Darren Till really doesn’t do subtle.
After stepping on the scales Friday morning one pound under the limit at 169 for his welterweight title bout against champion Tyron Woodley on Saturday night in Dallas, Till stayed true to his reputation by holding up both middle fingers to the flashing cameras in the room.
There was no mistaking the message he was directing at those who said he shouldn’t get a shot at the belt at UFC 228 because of his past trouble making weight. The bout headlines a 7 p.m. pay-per-view broadcast.
UFC officials even showed their skepticism by booking top contender Kamaru Usman to go through a training camp and cut weight just in case Till was unable to make the championship limit and he was needed to fill in.
It was actually the co-main event that ran into an issue as women’s flyweight champion Nicco Montano was hospitalized while cutting the last few pounds and will be unable to defend her belt against Valentina Shevchenko on the card
Till insisted last week after a training session in Las Vegas it was never going to be a problem for him.
He also made it clear what he thinks of the naysayers.
“I feel like I’m the only fighter who’s ever missed weight in the UFC the way people talk about me to be totally honest,” he said. “Whenever anyone talks about weight, they mention my name. I missed weight. People need to get off of it. I can’t wait to say, ‘(expletive) you’ to everybody who keeps bothering me and going on and on about it. I’m just focused on making 170 pounds and then going in Saturday and totally (expletive) destroying Tyron Woodley.”
A dominant victory over Woodley would certainly change the narrative about Till.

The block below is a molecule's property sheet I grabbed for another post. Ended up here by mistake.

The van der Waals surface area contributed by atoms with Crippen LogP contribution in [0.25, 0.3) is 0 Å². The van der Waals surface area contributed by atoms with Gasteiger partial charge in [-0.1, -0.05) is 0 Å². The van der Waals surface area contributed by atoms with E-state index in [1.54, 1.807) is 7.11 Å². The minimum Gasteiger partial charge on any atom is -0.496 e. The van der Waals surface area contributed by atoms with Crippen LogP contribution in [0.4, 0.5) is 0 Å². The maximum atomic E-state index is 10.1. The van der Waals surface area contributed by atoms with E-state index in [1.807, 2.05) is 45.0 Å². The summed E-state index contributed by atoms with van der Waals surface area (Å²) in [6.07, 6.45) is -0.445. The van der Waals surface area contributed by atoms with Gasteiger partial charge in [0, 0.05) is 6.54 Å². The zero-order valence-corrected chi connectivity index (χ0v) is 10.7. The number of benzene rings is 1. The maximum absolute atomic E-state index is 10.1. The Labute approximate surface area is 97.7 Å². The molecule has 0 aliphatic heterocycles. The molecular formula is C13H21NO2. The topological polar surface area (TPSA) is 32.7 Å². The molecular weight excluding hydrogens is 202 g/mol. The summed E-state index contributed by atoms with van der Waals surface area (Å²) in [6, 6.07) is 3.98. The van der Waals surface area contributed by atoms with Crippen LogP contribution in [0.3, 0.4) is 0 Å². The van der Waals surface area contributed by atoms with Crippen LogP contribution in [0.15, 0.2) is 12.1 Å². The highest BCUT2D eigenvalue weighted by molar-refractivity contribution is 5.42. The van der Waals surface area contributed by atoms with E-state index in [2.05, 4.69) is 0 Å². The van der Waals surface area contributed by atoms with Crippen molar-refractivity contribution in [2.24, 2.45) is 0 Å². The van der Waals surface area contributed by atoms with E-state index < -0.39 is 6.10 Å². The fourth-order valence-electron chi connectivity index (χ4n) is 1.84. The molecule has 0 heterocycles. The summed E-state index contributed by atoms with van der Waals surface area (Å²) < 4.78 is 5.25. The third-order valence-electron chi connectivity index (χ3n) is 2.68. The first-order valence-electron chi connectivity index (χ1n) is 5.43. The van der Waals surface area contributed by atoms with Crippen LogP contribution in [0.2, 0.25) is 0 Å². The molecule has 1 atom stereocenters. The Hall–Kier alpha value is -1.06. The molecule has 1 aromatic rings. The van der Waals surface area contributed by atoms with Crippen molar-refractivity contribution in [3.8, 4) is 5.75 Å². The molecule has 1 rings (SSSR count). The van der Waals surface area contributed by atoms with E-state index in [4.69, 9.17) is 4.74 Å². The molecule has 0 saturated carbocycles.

It would also represent the type of accomplishment Till always believed he was capable of achieving since the first day he walked into the Team Kaobon gym when he was just 17.
“There were like seven guys already in the UFC like Terry Etim and Paul Kelly,” he said. “On a daily basis, they’d take me down, they’d submit me, they’d beat me up all the time. I remember thinking, ‘One day, I’m going to get every single one of you back. I’m going to destroy all of you and be the king of the gym. I’ll be the king of England. I’ll be the king of the world.’
”I just knew. Every day, I’d keep taking the punishment. Keep getting beat up. Keep taking the setbacks and still moving forward. That’s what I’ll keep doing to this day.”
Most of the negative things to happen during Till’s professional career have been those last few days before he steps in the cage.
Once inside, he’s been just about flawless. Till is 17-0-1 in his career
The weight-cutting process has just reached a point where the benefit of rehydrating to a noticeably bigger size than his opponent just isn’t worth it.
Till says he will defend the belt once or twice before moving up to middleweight, but insists he wants to work his way through the ranks at 185 pounds instead of jumping at an immediate title shot.
“I’m not putting my body through this for much longer,” he said. “I just want to be able to eat some white rice. I’m just hungry. As I get older, I’m starting to see it’s just not necessary. It’s a lot of weight to cut and I hate cutting it. I hate dieting. I just (expletive) hate it so much.
“It’s all about sacrificing for what you want.”
He’s taken it all the way to the verge of a world championship. Don’t expect him to change anything now, even just for marketing purposes.
“What you see is what you get with me,” he said. “It’s 100 percent. You don’t get no scripted (expletive). Sometimes, I might say something controversial, but it’s all Darren Till and that’s the truth. I just want to beat everyone in every division so I can sit back when I’m done and say I was the (expletive) best. I was the greatest to ever do this.
”I’m not scared of anyone. I want to put myself against you and see who’s better. If you’re the one who’s going to beat me, I’ll take my loss and go home and work on myself. I’m not the guy to pick opponents to fit my style and just take on the guy who’s going to make me more money. (Expletive) that.”
Main card bouts for Saturday’s pay-per-view card at American Airlines Center in Dallas
Tyron Woodley (18-3-1) vs. Darren Till (17-0-1), for Woodley’s welterweight title
Jessica Andrade (18-6) vs. Karolina Kowalkiewicz (12-2), women’s strawweights
Zabit Magomedsharipov (15-1) vs. Brandon Davis (9-4), featherweights
Jimmie Rivera (21-2) vs. John Dodson (21-9), bantamweights
Abdul Razak Alhassan (9-1) vs. Niko Price (12-1, 1 No Contest), welterweights